Another useful indicator of recession is the inverted yield curve, which is the difference between long-term and short-term interest rates (“the slope of the yield curve” or “the term spread”). This indicator has borne a consistent negative relationship with subsequent real economic activity in the United States, with a lead time of about four to six quarters. Since 1960, a yield curve inversion (as measured by the difference between ten-year and three-month Treasury rates) has preceded every recession on record.
In November 2022, the 10-year treasury yield was 3.89 percent, and the three-month treasury yield was 4.25 percent, meaning yields have inverted, and a recession should be expected within the next 12 to 18 months. Looking ahead 12 months, the model used by the Federal Reserve Bank of New York estimates a 38% chance of recession by November of 2023.
The last indicator we will be examining is our last possible hope of avoiding a recession and one I will be watching closely in the months ahead. The Sahm Rule was intended to be a type of dead man’s switch on monetary policy, where automatic stabilizing payments and other policy tools could be triggered at the start of a recession without human intervention. It was envisioned as a type of fail-safe whereby the economic machine could be steered away from a potentially dangerous direction in the event of a weak or ineffectual governing body.
This requires an unambiguous, simple rule—a single variable with an incredibly low rate of false positives.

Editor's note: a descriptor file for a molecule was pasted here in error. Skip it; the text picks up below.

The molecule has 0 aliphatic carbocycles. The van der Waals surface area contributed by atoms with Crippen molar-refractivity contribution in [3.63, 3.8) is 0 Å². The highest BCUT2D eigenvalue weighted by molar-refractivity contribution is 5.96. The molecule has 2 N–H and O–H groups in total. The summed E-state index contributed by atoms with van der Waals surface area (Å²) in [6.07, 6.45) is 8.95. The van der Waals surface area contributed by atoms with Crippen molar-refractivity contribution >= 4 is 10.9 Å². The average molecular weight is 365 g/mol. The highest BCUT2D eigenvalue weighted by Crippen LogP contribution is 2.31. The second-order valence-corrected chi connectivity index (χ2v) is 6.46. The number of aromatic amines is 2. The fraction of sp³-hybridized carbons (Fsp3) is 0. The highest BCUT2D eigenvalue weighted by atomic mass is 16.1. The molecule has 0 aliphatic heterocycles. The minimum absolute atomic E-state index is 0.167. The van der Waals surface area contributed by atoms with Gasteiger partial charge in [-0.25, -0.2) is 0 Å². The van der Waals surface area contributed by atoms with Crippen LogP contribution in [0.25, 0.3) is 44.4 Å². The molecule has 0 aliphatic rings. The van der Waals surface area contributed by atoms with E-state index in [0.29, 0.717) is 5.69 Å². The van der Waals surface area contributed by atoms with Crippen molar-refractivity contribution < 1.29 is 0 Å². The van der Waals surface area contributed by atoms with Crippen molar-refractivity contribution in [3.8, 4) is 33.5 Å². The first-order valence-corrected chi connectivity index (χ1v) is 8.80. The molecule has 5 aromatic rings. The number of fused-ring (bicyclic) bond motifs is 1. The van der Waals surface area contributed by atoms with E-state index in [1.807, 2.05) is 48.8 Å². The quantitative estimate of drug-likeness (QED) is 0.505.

The U3 national unemployment rate has bottomed at 3.7%. The Sahm rule will be triggered if the unemployment rate reaches 4.3 percent or higher. If that happens, we will be four months into a recession. This rule has predicted 12 of the last 12 recessions, as shown below by the starting and final unemployment rates.
Recessions are serious, which is why the NBER takes its time announcing its arrival.
1. If the Sahm rule is triggered in 2023, history dictates we can expect the unemployment rate to continue to rise to at least 6.5 percent. Currently, there are roughly 6 million unemployed Americans, with the potential for an additional 4.5 million unemployed Americans in 2023 – 2024.
2. If there is no rise in unemployment in 2023, there will not be a Federal Reserve U-turn, and asset prices, stocks, bonds, and real estate will continue to see price declines. If there is a.) a dramatic rise in the unemployment rate, b.) and there is a Federal Reserve U-turn, and c.) Quantitative Easing (QE) restarts, then there will not be a “mild recession,” but likely 4.5 million additional unemployed persons. Cheap money alone might may not be enough to save the economy this time.
While 2023 starts with so much doom and gloom, chances are equally likely it may also surprise the upside. Janus is the herald of transitions—of doors and gates. The only certainty we have is that we cannot remain at the threshold but must venture beyond and experience the many lows but also the great highs that await us. And as Yogi Berra reminds us, “Predictions are hard, especially about the future.” Onward!
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Thomas Galvin is the Director of Research for Stream Realty Partners’ Southwestern Region. He is a real estate economist with a focus on understanding and explaining macroeconomic trends through a commercial real estate lens.